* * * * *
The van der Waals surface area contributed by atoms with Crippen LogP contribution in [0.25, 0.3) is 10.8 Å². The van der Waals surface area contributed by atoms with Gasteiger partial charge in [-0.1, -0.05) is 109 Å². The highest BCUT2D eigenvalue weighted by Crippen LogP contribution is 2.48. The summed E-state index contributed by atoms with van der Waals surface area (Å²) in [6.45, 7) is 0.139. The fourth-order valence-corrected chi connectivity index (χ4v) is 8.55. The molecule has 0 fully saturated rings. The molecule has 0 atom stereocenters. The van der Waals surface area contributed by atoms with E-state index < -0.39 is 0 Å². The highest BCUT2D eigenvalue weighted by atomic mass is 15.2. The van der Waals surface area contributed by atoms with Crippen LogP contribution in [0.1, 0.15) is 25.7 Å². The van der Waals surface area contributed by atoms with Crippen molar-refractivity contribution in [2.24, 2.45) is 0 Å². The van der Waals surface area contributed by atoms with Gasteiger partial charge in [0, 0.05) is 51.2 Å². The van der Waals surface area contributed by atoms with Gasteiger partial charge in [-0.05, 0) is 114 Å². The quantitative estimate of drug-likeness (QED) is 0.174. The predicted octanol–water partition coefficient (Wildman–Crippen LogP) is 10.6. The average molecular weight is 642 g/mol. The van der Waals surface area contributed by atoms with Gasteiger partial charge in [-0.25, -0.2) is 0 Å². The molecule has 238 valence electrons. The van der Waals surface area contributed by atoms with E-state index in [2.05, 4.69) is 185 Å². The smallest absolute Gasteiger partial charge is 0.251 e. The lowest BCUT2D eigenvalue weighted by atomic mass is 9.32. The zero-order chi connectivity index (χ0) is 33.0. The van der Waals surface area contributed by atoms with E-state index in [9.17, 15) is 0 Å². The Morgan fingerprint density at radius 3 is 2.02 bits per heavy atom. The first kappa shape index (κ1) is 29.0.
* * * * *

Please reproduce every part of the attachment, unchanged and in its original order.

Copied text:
The van der Waals surface area contributed by atoms with Crippen LogP contribution in [0.25, 0.3) is 10.8 Å². The van der Waals surface area contributed by atoms with Gasteiger partial charge in [-0.1, -0.05) is 109 Å². The highest BCUT2D eigenvalue weighted by Crippen LogP contribution is 2.48. The summed E-state index contributed by atoms with van der Waals surface area (Å²) in [6.45, 7) is 0.139. The fourth-order valence-corrected chi connectivity index (χ4v) is 8.55. The molecule has 0 fully saturated rings. The molecule has 0 atom stereocenters. The van der Waals surface area contributed by atoms with E-state index < -0.39 is 0 Å². The highest BCUT2D eigenvalue weighted by atomic mass is 15.2. The van der Waals surface area contributed by atoms with Crippen LogP contribution in [0.1, 0.15) is 25.7 Å². The van der Waals surface area contributed by atoms with Crippen molar-refractivity contribution in [2.24, 2.45) is 0 Å². The van der Waals surface area contributed by atoms with Gasteiger partial charge in [0, 0.05) is 51.2 Å². The van der Waals surface area contributed by atoms with Gasteiger partial charge in [-0.05, 0) is 114 Å². The quantitative estimate of drug-likeness (QED) is 0.174. The predicted octanol–water partition coefficient (Wildman–Crippen LogP) is 10.6. The average molecular weight is 642 g/mol. The van der Waals surface area contributed by atoms with Gasteiger partial charge in [-0.25, -0.2) is 0 Å². The molecule has 238 valence electrons. The van der Waals surface area contributed by atoms with E-state index in [2.05, 4.69) is 185 Å². The smallest absolute Gasteiger partial charge is 0.251 e. The lowest BCUT2D eigenvalue weighted by atomic mass is 9.32. The zero-order chi connectivity index (χ0) is 33.0. The van der Waals surface area contributed by atoms with E-state index in [9.17, 15) is 0 Å². The Morgan fingerprint density at radius 3 is 2.02 bits per heavy atom. The first kappa shape index (κ1) is 29.0.